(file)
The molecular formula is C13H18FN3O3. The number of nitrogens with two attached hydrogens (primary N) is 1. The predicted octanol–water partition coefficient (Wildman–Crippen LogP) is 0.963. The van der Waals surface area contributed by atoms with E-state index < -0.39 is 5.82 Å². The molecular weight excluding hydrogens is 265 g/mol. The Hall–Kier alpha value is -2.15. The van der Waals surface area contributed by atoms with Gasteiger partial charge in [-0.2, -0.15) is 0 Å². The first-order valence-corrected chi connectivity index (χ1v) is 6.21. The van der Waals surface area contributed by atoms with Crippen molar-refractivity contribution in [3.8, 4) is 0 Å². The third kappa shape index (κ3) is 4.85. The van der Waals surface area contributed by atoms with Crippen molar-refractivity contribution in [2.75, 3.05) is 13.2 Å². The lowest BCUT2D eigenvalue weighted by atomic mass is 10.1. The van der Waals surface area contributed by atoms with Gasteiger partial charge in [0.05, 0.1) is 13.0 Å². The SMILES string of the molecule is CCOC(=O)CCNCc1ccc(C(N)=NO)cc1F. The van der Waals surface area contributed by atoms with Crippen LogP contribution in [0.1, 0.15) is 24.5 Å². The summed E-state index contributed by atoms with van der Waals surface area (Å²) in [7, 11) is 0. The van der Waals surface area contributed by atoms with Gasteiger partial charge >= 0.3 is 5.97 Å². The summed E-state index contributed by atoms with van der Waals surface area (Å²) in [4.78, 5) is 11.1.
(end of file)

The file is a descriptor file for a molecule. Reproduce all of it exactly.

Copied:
The molecular formula is C13H18FN3O3. The number of nitrogens with two attached hydrogens (primary N) is 1. The predicted octanol–water partition coefficient (Wildman–Crippen LogP) is 0.963. The van der Waals surface area contributed by atoms with E-state index < -0.39 is 5.82 Å². The molecular weight excluding hydrogens is 265 g/mol. The Hall–Kier alpha value is -2.15. The van der Waals surface area contributed by atoms with Gasteiger partial charge in [-0.2, -0.15) is 0 Å². The first-order valence-corrected chi connectivity index (χ1v) is 6.21. The van der Waals surface area contributed by atoms with Crippen molar-refractivity contribution in [3.8, 4) is 0 Å². The third kappa shape index (κ3) is 4.85. The van der Waals surface area contributed by atoms with Crippen molar-refractivity contribution in [2.75, 3.05) is 13.2 Å². The lowest BCUT2D eigenvalue weighted by atomic mass is 10.1. The van der Waals surface area contributed by atoms with Gasteiger partial charge in [0.05, 0.1) is 13.0 Å². The SMILES string of the molecule is CCOC(=O)CCNCc1ccc(C(N)=NO)cc1F. The van der Waals surface area contributed by atoms with Crippen LogP contribution in [0.1, 0.15) is 24.5 Å². The summed E-state index contributed by atoms with van der Waals surface area (Å²) in [7, 11) is 0. The van der Waals surface area contributed by atoms with Gasteiger partial charge >= 0.3 is 5.97 Å². The summed E-state index contributed by atoms with van der Waals surface area (Å²) in [4.78, 5) is 11.1.